From the Worldwide Faith News archives www.wfn.org
Episcopal News Service Briefs
Fri, 7 Dec 2001 09:41:05 -0500 (EST)
Christian leaders in Jerusalem oppose plans for mosque in Nazareth
(ENS) In a joint statement released November 28, leaders of the Christian churches
in Jerusalem underscored their opposition to a projected new mosque in Nazareth.
The church leaders said that they "are alarmed" by the plans for a mosque on state
land in front of the Shrine of the Annunciation, calling on the Israeli government to
"revoke without further delay its decision." In the statement they said, "We are
surprised and distressed to see that promises and assurances given us by the Government
representatives have not been honored and that the requests, appeals and protests of
the Christian churches in the Holy Land and throughout the world have been treated with
Bishop Riah Abu Al-Assal of the Episcopal Church of Jerusalem and the Middle East
joined his colleagues representing the Greek Orthodox, Roman Catholic, Armenian
Apostolic Orthodox, Coptic Orthodox, Syrian Orthodox, Marionite, Lutheran, Greek
Catholic, Armenian Catholic and Syrian Catholic churches.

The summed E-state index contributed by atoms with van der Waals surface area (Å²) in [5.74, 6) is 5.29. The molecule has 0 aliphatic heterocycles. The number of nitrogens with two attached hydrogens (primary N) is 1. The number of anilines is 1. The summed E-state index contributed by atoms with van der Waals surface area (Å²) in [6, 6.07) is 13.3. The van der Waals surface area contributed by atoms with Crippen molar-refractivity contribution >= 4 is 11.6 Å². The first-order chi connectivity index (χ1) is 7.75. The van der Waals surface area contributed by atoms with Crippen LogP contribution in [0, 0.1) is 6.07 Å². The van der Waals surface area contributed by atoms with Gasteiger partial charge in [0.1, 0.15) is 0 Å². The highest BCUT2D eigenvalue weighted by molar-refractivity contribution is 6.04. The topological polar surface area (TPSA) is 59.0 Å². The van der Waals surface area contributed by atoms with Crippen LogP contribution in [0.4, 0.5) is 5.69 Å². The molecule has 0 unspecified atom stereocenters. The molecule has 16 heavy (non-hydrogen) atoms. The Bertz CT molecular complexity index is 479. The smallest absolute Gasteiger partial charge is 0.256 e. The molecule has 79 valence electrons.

The statement said that the mosque is "not welcome to the Muslim religious and
national authorities themselves" and would make access to the Shrine of the
Annunciation even more difficult. The statement alleges that the "ill-advised plan of
certain Israeli political circles, who are making use of a marginal group of Muslims in
order to sow division between Christians and Muslims in Israel and among Muslims
themselves." The church leaders said that "we know for certain that a great majority of
our Jewish friends, in Israel and elsewhere, are also firmly opposed to this
incomprehensible Government decision." The plan also would have a "destructive" effect
on the "fruits of decades of hard work to build up and expand the Jewish-Christian
Cardinal says rise of fundamentalism makes interfaith dialogue more difficult
(RNS) Cardinal Francis Arinze, an African often mentioned as a possible successor
to Pope John Paul II, said at a meeting in Canada that the rise of religious
fundamentalism around the world is making interfaith dialogue more difficult--but also
more important than ever.
When asked if it were possible to dialogue with Muslims who hate or persecute
Christians, Arinze said that "it makes religious dialogue much more difficult but also
much more important. Fundamentalists make problems for their own religion," he said. As
president of the Vatican's Pontifical Council for Interreligious Dialogue, the cardinal
has promoted dialogue with a wide variety of religions and helped arrange the pope's